About this blog…

I am employed by Netnod as head of engineering, research and development and am among other things chair of the Security and Stability Advisory Committee at ICANN. You can find CV and photos of me at this page.

As I wear so many hats, I find it being necessary to somewhere express my personal view on things. This is the location where that happens. Postings on this blog, or at Facebook, Twitter etc, falls under this policy.

The views expressed on this post are mine and do not necessarily reflect the views of Netnod or any other of the organisations I have connections to.

Third example of Bidi issues

I have written earlier about Bidi issues here and here. I have here two more examples, and after these examples I hope people understand this is a real issue.

In the first example, you see that although the normal domain name 2est.com is a legitimate domain name that can be delegated, if one delegate from that zone a domain name that ends with a character with Left to Right directionality, it will change place with the number).

In the second example, you see two different strings (different logical order) that are rendered the same way. So after rendering you can not know which one of the two logical strings that was the origin.

ambiguity

The reason we have all of these problems is because the separator between the labels (‘.’) is not immutable. If it was, characters would not “jump” as there are across the boundary.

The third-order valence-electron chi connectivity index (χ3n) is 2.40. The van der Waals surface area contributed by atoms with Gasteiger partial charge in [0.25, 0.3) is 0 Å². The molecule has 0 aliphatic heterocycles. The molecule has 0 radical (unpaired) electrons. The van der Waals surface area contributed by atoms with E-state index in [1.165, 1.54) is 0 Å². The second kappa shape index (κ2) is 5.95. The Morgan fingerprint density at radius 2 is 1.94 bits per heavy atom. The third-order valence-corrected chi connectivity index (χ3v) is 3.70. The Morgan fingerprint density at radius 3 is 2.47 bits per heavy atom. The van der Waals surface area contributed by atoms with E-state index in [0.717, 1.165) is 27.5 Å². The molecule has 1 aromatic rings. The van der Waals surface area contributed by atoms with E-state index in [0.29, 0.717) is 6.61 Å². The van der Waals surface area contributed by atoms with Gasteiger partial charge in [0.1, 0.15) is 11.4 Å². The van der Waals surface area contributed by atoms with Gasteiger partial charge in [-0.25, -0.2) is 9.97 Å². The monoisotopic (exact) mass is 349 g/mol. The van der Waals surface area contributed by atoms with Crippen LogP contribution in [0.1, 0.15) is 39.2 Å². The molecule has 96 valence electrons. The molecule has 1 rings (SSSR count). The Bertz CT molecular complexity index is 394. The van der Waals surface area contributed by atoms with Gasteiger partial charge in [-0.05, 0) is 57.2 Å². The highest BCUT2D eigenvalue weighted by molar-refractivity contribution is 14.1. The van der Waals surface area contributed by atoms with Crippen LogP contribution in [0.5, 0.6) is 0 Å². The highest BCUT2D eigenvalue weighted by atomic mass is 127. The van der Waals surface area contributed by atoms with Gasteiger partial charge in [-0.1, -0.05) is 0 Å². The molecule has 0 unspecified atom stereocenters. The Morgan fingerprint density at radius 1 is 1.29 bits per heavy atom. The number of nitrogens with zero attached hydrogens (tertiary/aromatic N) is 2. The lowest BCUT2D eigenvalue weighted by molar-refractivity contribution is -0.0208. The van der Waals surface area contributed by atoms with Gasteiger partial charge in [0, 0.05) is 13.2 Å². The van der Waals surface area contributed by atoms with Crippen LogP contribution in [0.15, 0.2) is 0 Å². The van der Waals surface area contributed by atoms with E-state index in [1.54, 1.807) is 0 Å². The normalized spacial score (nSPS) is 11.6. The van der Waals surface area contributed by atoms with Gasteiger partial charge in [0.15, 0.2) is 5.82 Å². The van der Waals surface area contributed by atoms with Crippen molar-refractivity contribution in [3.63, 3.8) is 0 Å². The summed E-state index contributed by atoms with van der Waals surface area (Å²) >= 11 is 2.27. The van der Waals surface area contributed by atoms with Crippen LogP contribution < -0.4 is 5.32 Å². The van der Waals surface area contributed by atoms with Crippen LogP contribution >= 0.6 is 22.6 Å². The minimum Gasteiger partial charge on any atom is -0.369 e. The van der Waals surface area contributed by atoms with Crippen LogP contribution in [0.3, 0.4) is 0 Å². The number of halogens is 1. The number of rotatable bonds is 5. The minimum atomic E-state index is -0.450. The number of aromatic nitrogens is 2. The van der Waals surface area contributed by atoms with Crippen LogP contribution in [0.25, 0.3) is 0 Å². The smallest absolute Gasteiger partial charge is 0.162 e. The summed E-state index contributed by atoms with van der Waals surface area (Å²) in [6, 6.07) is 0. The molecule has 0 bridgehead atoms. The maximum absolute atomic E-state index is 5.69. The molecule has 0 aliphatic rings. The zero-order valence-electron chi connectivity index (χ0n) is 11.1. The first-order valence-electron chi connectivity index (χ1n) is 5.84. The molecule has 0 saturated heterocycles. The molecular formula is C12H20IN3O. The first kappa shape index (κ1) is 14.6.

What is interesting to see is that the boundary in the DNS protocol is not a period as the labels are stored completely independently as length prefix strings. Further, in operating systems the labels are also in many cases separated from each others. With scroll bars, dialog boxes etc.

So what to do? And why does this happen? We have to go back to the Unicode Bidirectional Algorithm. If we look closely it is even recommended to include an explicit direction mark if a separator like period is to be really be a separator. In this case, adding U+200E LEFT-TO-RIGHT MARK before the period do the trick.

But to do this as part of the rendering algorithm, one have to know that it is a domain name that is displayed, and that is by far not always the case. In free flow text for example. How many are adding the angle-brackets ” around URLs in email?

And on top of this, we have the question on the overall order of labels. Should a domain name www.example.com in a right to left context be written as com.example.www or www.example.com?

All hard questions, and while resolving them, I think we can change the speed of light as well.

Thanks specifically to Stuart Cheshire for the discussions leading to this specific post.